French Justice in Angers

You know, with a name like “Angers,” you’d EXPECT the story to make you mad (assuming you speak English — hey, how are you reading this, anyway?)

Linked from my local paper.

Upshot: There’s this big pedophilia trial going on in Angers, France, with some 4 dozen victims and sixty-six defendants.

My Take: There are half a dozen different angles a blogger could take with this one. I’m interested in two:

1) This provides an interesting insight into how the French criminal justice system differs from the one here at home. Defendents do not plead innocence or guilt at the beginning of the trial. The press is allowed in, but is not allowed to use any of the victims’ or defendents’ names in their reporting. The sixty-six defendants are all on trial at once, in the same room. I’m not passing judgement on the French here — I’m just saying it’s interesting.

2) This quote: “Defense lawyers plan to argue that government social workers, who dealt with many of the suspects, turned a blind eye to signs of abuse.” Okay, tell me PLEASE how this is a valid defense. It seems to me that this argument is an attempt to lay the blame for the crime on the government for not catching the perpetrators sooner. Now I’m not going to claim that this loony abdication-of-personal-responsibility defense is a uniquely FRENCH thing. Far from it! I think they may have learned this tactic from slimy partnership drones here in the USA. I hope and pray, for the sake of the children in France, that this defense backfires conflagrously, immolating the entire defense team along with their clients.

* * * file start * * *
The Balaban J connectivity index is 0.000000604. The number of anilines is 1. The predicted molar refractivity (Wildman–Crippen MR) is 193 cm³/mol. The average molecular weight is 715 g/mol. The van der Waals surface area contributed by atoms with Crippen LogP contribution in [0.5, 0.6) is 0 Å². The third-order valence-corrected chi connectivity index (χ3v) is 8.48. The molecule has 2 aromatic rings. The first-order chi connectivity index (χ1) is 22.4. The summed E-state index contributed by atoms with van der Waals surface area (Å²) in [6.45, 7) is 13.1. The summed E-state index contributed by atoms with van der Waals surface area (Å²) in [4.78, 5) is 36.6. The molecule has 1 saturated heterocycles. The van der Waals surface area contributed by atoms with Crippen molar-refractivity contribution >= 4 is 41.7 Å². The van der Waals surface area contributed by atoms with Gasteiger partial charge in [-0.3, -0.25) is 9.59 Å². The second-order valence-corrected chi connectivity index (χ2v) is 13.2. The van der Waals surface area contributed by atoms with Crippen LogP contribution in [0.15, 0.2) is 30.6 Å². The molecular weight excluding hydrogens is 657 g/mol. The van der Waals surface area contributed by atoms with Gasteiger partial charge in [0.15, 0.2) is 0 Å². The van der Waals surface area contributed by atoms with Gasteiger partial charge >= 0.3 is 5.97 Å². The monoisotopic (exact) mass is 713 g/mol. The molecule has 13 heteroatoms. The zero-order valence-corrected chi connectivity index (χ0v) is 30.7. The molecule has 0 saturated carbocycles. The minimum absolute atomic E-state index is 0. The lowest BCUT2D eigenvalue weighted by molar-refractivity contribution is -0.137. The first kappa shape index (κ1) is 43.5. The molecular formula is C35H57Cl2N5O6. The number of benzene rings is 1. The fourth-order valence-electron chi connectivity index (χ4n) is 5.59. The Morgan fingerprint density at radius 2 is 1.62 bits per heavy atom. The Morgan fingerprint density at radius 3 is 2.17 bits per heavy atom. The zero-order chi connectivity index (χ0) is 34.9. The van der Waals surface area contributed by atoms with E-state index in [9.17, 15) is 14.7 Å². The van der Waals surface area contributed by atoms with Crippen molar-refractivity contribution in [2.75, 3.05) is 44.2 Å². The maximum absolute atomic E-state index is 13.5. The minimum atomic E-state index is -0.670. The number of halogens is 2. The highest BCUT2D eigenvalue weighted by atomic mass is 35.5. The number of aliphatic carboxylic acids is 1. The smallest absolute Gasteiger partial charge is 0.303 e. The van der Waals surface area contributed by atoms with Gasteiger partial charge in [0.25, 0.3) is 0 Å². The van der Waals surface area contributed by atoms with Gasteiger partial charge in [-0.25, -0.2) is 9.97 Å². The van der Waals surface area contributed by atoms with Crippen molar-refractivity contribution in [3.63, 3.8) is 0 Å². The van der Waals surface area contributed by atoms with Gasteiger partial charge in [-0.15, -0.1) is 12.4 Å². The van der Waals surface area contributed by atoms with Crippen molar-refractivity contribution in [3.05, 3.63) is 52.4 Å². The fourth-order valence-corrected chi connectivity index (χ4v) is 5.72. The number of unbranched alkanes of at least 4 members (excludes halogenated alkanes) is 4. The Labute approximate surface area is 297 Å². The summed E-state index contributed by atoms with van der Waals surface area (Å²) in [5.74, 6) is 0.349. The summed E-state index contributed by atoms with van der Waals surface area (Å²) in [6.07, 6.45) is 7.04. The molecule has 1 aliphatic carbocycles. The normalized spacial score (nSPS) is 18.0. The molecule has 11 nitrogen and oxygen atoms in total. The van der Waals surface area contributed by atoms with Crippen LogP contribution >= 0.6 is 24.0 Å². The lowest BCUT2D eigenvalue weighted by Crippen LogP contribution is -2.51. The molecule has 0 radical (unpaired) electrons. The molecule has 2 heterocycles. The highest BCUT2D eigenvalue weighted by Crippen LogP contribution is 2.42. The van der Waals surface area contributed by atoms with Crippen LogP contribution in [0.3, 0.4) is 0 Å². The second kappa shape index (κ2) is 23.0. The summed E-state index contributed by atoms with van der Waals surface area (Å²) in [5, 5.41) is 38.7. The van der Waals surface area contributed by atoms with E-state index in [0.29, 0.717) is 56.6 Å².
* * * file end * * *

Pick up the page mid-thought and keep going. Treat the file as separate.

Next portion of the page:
The crime really is an horrific one, and it brings to mind Christ’s own suggested sentence: “it were better for him that a millstone were hanged about his neck, and that he were drowned in the depth of the sea.” (Okay, we can argue the meaning of THAT passage in light of Christ’s other teachings until the cows come home and lie down with the lamb and the lion.)

–Howard

4 thoughts on “French Justice in Angers”

  1. It is unlikely the defense will backfire; it *is* likely that will lead to more clear rules on what kind of leeway social workers are given. This is both a good and a bad thing, but on the whole will hardly affect the eventual treatment of the suspects much.

    My prediction is it’s not going to be fun being one of the 36, and that there will be a lot of bureaucracy in motion to prevent this from happening again. At the end of the say, social workers will have more memos with rules they have to mostly ignore to get their work done, and the perps will be in the slammer.

    It’s funny, France has the judicial system closest to the US one in all of Europe (excepting the UK), and yet it’s so very different. In other countries it’d be much more different still.

Comments are closed.